ACCRA (Reuters) - An attempt by Ghana's ruling party to make fun of the main opposition candidate in the presidential election by posting a photograph of him sipping from a small carton of Kalyppo fruit juice has backfired, with his supporters adopting the brand to rally support.
The new craze for Kalyppo juice, a locally-produced drink marketed mainly for children, is giving Nana Akufo-Addo of the New Patriotic Party the sort of free publicity politicians crave.
As Akufo-Addo's convoy weaved through a densely-packed neighborhood of the capital last week, his supporters waved the boxes aloft and sipped the juice through straws.
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One woman pinned Kalyppo to a selfie-stick. On Facebook and Twitter supporters pictured themselves drinking Kalyppo and even pretending to shower and fuel their cars with it.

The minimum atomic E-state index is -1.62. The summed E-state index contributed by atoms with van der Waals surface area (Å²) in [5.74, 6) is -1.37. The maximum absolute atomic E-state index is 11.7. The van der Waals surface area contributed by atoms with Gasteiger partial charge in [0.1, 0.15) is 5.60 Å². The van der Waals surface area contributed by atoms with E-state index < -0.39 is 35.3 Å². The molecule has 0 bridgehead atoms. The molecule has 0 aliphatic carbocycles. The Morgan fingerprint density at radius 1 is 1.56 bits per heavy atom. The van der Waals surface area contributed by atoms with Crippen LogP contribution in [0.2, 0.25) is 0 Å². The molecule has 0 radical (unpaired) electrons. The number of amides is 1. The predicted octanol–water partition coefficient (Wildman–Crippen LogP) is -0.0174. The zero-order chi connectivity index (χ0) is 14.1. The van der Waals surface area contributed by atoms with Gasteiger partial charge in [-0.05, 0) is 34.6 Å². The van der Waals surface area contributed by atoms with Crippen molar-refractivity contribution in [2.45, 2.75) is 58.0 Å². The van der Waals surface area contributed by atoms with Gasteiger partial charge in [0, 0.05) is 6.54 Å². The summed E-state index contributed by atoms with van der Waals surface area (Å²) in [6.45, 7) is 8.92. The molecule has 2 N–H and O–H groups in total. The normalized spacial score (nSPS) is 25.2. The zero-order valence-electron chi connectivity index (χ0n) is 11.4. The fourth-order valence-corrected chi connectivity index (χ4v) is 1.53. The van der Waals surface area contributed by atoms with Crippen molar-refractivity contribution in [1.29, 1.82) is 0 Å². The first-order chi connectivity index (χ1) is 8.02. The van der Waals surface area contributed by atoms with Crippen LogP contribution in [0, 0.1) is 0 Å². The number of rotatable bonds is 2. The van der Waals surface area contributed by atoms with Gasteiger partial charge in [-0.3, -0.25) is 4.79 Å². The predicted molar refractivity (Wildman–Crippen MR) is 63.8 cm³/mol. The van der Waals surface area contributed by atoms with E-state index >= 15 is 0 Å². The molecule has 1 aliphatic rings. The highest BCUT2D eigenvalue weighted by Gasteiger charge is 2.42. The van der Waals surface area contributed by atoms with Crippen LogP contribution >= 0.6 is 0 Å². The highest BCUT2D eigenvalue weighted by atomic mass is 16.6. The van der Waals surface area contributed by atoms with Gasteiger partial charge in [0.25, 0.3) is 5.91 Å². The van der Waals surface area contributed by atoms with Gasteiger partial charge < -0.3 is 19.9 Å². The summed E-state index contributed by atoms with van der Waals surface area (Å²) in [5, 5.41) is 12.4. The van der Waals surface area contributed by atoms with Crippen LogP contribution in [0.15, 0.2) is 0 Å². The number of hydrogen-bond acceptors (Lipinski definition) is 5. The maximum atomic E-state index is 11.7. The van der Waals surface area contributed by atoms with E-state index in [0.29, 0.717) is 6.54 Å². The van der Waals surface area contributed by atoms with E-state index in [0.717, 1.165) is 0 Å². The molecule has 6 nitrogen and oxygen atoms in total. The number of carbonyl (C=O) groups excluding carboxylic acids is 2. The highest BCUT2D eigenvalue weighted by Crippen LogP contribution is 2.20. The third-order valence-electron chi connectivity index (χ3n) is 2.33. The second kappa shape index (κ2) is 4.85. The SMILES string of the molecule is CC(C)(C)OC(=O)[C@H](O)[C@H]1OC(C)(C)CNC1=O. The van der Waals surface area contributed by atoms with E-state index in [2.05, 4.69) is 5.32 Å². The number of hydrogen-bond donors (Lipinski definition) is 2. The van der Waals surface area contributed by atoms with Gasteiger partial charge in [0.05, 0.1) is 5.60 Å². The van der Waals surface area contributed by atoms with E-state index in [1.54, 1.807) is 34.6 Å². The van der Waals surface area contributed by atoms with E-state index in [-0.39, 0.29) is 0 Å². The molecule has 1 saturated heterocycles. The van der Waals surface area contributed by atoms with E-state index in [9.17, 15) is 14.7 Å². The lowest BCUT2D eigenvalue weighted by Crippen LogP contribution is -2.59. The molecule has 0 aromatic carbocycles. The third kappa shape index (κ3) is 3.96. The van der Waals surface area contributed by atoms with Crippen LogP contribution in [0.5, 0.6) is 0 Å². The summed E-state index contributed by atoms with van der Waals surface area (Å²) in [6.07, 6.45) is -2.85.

The trend began when supporters of the ruling New Democratic Congress posted a photograph of Akufo-Addo drinking Kalyppo as a refreshment between campaign stops.
It was intended to gently mock Akufo-Addo, perhaps by making him look undignified, but NPP officials said they then adopted the drink as a sign of solidarity, in part to boost Akufo-Addo's credentials as a man of the people.
One campaign aide said the party welcomed the boost ahead of the Dec. 7 vote, when Akufo-Addo faces President John Mahama, who is running for a second and final four-year term. The opposition leader has lost two previous presidential races.
Kalyppo is made by Aquafresh Limited which is based in Accra, according to its website. No one at the company was available to comment but the secretary general of the Ghana Federation of Labour, which represents Aquafresh workers, cautioned that the craze was not necessarily a good thing.
"Once the consumers are polarized (along party lines) ... the regular sales would be negatively affected to the detriment of the employees," he told Reuters.
Ghana is one of Africa's most stable democracies and twice since 2000 voters have turfed the government out of power. Growth has slowed since Mahama took power, in part because of lower global prices for the country's commodity exports.
(Reporting by Matthew Mpoke Bigg; Editing by Greg Mahlich)